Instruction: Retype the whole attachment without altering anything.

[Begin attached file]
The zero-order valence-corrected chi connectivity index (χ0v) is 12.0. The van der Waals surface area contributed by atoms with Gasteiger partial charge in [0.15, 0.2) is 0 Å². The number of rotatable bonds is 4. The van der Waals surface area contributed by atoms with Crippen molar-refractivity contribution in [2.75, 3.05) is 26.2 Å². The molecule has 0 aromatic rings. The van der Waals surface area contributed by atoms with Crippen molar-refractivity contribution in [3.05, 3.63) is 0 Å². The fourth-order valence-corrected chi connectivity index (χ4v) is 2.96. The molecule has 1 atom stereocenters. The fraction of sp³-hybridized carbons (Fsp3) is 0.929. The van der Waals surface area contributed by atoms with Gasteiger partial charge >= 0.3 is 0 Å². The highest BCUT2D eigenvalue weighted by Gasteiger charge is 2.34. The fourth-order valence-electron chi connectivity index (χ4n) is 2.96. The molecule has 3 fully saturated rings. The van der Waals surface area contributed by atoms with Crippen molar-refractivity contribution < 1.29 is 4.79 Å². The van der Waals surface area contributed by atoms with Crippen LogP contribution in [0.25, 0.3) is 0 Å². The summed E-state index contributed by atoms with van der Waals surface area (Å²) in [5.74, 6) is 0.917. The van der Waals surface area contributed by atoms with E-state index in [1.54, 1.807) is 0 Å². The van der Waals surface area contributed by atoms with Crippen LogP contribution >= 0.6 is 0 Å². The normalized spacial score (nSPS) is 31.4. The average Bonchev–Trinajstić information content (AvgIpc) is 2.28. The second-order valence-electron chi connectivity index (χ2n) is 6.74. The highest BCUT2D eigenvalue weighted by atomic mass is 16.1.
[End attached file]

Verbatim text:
The zero-order valence-corrected chi connectivity index (χ0v) is 12.0. The van der Waals surface area contributed by atoms with Gasteiger partial charge in [0.15, 0.2) is 0 Å². The number of rotatable bonds is 4. The van der Waals surface area contributed by atoms with Crippen molar-refractivity contribution in [2.75, 3.05) is 26.2 Å². The molecule has 0 aromatic rings. The van der Waals surface area contributed by atoms with Crippen molar-refractivity contribution in [3.05, 3.63) is 0 Å². The fourth-order valence-corrected chi connectivity index (χ4v) is 2.96. The molecule has 1 atom stereocenters. The fraction of sp³-hybridized carbons (Fsp3) is 0.929. The van der Waals surface area contributed by atoms with Gasteiger partial charge >= 0.3 is 0 Å². The highest BCUT2D eigenvalue weighted by Gasteiger charge is 2.34. The fourth-order valence-electron chi connectivity index (χ4n) is 2.96. The molecule has 3 fully saturated rings. The van der Waals surface area contributed by atoms with Crippen molar-refractivity contribution < 1.29 is 4.79 Å². The van der Waals surface area contributed by atoms with Crippen LogP contribution in [0.25, 0.3) is 0 Å². The summed E-state index contributed by atoms with van der Waals surface area (Å²) in [5.74, 6) is 0.917. The van der Waals surface area contributed by atoms with E-state index in [1.54, 1.807) is 0 Å². The van der Waals surface area contributed by atoms with Crippen LogP contribution >= 0.6 is 0 Å². The normalized spacial score (nSPS) is 31.4. The average Bonchev–Trinajstić information content (AvgIpc) is 2.28. The second-order valence-electron chi connectivity index (χ2n) is 6.74. The highest BCUT2D eigenvalue weighted by atomic mass is 16.1.